Tip 5: Work on new projects (that excite you) all the time

JS: “We just did that project with Ludo Lefebvre, [Trois Mec,] that is so dope. It’s so dope looking—drive by and check it out. This place was about everything being as good as the other thing: the design, the drinks, the food. Our other places are about the juxtaposition of having this crazy food.

“We’re talking about projects we don’t even have in construction yet—we don’t even have a spot for them, but they’re already festering. We still do spend a lot of time together—we went from going 24/7 to 18/6—so we spend a lot of time bugging out about what interests us, what we think is cool, what we think the food scene in LA is lacking or missing. There’s so much already exists. There aren’t as many gaps. When Animal opened there were a lot more gaps. So now we have to think even farther. We have also gotten into design and ambience, like where the speakers would be placed in a building, where as before we’d just blast music.”

Tip 6: Know what’s coming next.

VD: “We like eating simple food. It’s so cliché. In our twenties when we were cooking, everyone said that as you get older you like simpler things, processes, flavors. I’m finding it to be true. I’m eating lighter. I think your palette changes. I think the new-new is more a family vibe, but it’s got this deep design element. We’ve gotten deeper into the art scene and museums. Long story short, we’re working with a designer who we have a lot of respect for. This guy is super thoughtful. He’s an architect-designer, which is an awesome combo to be. He was a graduate of the [Frank] Gehry world and worked for them for 9 or 10 years.”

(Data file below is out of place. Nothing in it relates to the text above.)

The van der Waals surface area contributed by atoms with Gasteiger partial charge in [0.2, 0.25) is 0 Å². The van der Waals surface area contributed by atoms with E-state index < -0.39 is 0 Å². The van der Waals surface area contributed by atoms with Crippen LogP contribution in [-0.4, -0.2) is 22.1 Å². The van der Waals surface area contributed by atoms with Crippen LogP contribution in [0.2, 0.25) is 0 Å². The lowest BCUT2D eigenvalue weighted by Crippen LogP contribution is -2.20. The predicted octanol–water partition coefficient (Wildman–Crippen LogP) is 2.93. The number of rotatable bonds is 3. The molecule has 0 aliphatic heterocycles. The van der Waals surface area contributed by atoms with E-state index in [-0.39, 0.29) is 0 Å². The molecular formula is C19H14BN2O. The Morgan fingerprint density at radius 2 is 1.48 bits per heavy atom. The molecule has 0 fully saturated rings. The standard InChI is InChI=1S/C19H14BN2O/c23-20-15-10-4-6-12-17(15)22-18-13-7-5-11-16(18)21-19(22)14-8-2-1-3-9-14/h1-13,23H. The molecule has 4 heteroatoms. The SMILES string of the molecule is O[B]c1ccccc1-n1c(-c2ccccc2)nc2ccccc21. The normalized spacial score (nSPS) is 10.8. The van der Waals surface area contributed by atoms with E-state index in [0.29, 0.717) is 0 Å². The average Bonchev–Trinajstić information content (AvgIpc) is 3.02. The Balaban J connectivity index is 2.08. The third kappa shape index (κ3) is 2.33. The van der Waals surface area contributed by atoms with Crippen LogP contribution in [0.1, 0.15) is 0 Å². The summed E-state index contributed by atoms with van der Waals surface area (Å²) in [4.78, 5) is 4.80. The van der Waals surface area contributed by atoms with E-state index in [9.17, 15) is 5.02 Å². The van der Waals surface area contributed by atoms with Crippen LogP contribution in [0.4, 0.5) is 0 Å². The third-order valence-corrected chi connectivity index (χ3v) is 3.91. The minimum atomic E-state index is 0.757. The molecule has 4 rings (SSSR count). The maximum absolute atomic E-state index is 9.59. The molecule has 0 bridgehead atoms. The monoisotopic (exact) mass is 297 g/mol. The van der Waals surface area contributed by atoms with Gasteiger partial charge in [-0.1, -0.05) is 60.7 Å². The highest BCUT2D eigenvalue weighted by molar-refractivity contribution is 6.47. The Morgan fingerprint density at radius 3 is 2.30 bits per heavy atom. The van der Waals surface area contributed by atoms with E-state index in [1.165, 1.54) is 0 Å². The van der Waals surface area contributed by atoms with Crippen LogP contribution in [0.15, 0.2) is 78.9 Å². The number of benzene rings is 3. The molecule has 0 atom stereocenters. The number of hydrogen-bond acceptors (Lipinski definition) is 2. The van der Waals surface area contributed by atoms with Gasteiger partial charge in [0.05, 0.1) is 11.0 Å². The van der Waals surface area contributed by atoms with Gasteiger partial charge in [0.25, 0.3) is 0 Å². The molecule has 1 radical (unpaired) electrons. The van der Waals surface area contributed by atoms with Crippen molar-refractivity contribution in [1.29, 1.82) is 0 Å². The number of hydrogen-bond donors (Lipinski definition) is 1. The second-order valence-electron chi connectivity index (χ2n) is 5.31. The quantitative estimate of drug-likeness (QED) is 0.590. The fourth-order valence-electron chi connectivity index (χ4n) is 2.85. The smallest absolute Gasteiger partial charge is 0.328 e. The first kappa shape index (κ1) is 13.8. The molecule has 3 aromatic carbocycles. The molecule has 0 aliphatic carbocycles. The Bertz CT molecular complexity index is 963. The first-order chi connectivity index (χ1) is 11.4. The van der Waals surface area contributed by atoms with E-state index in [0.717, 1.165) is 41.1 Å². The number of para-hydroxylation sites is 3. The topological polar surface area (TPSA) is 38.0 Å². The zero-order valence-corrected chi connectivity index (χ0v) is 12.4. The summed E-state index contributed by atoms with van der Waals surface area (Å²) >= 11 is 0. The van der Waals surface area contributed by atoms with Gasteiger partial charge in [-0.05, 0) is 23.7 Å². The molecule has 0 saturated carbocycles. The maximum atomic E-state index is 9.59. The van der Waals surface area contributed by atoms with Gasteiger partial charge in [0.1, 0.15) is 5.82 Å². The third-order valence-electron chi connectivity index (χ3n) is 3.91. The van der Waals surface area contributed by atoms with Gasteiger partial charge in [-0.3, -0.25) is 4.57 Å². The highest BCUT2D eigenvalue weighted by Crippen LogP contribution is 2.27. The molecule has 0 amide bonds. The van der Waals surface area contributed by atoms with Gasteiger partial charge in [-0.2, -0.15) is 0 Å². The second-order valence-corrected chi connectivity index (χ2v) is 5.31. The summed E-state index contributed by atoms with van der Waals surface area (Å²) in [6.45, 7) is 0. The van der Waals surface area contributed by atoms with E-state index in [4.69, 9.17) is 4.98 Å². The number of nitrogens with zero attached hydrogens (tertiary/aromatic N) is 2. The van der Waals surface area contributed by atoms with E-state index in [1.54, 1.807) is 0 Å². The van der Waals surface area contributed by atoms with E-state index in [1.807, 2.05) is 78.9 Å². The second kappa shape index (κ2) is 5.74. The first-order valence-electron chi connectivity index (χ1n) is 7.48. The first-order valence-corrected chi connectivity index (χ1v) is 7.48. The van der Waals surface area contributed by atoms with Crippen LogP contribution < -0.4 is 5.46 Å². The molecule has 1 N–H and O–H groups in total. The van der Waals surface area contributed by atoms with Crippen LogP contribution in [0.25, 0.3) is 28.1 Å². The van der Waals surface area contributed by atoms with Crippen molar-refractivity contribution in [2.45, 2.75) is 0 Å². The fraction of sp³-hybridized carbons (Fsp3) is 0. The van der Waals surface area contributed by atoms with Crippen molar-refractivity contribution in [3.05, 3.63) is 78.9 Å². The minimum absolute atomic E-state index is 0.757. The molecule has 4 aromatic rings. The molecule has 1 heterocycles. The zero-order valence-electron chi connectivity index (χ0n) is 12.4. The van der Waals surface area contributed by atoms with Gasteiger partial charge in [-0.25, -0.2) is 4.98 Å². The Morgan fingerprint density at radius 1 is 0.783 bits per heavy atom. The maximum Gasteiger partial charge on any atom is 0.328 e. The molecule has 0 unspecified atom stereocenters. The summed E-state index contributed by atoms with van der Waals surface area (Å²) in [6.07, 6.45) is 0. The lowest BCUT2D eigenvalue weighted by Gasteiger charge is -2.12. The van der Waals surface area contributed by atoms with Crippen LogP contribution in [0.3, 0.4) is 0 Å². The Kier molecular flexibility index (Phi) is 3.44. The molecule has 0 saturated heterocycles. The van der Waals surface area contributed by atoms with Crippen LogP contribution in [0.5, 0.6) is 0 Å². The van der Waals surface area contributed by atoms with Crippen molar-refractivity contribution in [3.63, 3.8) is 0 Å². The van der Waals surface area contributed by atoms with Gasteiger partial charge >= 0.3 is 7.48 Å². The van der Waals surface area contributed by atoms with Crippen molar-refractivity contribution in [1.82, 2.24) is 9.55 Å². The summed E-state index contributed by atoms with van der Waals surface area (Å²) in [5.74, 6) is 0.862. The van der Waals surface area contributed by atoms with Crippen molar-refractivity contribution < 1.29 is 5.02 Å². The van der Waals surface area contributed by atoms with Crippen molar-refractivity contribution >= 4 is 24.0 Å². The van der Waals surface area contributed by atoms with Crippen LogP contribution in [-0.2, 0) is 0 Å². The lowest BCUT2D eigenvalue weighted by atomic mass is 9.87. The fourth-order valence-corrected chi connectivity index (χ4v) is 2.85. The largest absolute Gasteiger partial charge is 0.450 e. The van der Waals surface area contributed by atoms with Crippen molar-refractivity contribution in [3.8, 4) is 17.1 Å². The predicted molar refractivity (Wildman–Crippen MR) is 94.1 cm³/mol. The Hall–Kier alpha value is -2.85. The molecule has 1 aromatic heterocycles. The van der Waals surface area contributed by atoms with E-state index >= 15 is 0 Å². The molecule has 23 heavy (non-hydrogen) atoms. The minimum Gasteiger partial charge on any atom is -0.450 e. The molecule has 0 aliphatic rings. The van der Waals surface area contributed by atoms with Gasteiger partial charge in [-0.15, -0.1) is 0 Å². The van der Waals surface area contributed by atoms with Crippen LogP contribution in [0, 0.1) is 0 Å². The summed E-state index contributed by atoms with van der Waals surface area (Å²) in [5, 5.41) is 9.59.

Tip 7: Be obsessed.

VD: “We’re a little crazy when it comes to details, but I think you have to be a little bit obsessed with what you’re doing in order to do well and keep growing. You don’t feel dated—we want it to feel new and fresh. I want people to recognize what we do. We don’t just want to do cookie-cutter stuff. If you’re working with someone who isn’t talented it’s like you’re pulling them up the hill, but if they’re talented they’re pushing you harder. We don’t like coloring in the lines—we just go all over the place—but that’s because we’re not comfortable with the cookie-cutter stuff. We’re not going to go [in just] one direction because we have so many passions. We love the bounty of California markets; we’re so passionate about them—we use good ingredients and it’s recognized. We’re passionate about the California angle. We also love Italian-Jersey food. My dad’s from Jersey so I grew up in an Italian-Jersey family and I grew up with that food on a weekly basis, so it’s never seemed strange to me. We also [love] the classics from Italy. People love, love Paris, but I really loved Rome more. So [with our next project] we’re tying all of that together with an artistic aspect. We’ve been on that track since before we even touched the wall.”